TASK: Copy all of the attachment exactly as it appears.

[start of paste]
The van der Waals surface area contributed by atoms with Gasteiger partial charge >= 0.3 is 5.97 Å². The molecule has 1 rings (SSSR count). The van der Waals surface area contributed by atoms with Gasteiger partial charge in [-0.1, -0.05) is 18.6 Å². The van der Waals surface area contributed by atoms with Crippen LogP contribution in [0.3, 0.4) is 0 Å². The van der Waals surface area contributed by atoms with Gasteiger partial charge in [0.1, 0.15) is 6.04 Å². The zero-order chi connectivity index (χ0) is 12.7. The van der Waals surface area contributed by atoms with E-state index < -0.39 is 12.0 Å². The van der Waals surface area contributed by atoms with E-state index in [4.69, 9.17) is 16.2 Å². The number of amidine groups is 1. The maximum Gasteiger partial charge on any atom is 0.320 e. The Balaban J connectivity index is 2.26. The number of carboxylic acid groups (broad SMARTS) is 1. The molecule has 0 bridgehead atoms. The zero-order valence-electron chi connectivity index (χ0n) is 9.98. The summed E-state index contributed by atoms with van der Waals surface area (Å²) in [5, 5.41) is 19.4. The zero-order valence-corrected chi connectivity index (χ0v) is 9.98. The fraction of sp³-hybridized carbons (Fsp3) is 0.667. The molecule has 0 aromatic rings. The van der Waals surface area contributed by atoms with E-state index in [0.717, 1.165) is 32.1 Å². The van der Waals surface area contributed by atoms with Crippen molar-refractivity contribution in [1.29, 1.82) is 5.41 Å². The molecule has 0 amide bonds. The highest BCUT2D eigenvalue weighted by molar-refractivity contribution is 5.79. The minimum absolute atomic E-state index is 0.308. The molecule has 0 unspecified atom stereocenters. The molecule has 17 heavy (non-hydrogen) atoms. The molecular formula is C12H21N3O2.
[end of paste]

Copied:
The van der Waals surface area contributed by atoms with Gasteiger partial charge >= 0.3 is 5.97 Å². The molecule has 1 rings (SSSR count). The van der Waals surface area contributed by atoms with Gasteiger partial charge in [-0.1, -0.05) is 18.6 Å². The van der Waals surface area contributed by atoms with Crippen LogP contribution in [0.3, 0.4) is 0 Å². The van der Waals surface area contributed by atoms with Gasteiger partial charge in [0.1, 0.15) is 6.04 Å². The zero-order chi connectivity index (χ0) is 12.7. The van der Waals surface area contributed by atoms with E-state index < -0.39 is 12.0 Å². The van der Waals surface area contributed by atoms with E-state index in [4.69, 9.17) is 16.2 Å². The number of amidine groups is 1. The maximum Gasteiger partial charge on any atom is 0.320 e. The Balaban J connectivity index is 2.26. The number of carboxylic acid groups (broad SMARTS) is 1. The molecule has 0 bridgehead atoms. The zero-order valence-electron chi connectivity index (χ0n) is 9.98. The summed E-state index contributed by atoms with van der Waals surface area (Å²) in [5, 5.41) is 19.4. The zero-order valence-corrected chi connectivity index (χ0v) is 9.98. The fraction of sp³-hybridized carbons (Fsp3) is 0.667. The molecule has 0 aromatic rings. The van der Waals surface area contributed by atoms with E-state index in [0.717, 1.165) is 32.1 Å². The van der Waals surface area contributed by atoms with Crippen molar-refractivity contribution in [1.29, 1.82) is 5.41 Å². The molecule has 0 amide bonds. The highest BCUT2D eigenvalue weighted by molar-refractivity contribution is 5.79. The minimum absolute atomic E-state index is 0.308. The molecule has 0 unspecified atom stereocenters. The molecule has 17 heavy (non-hydrogen) atoms. The molecular formula is C12H21N3O2.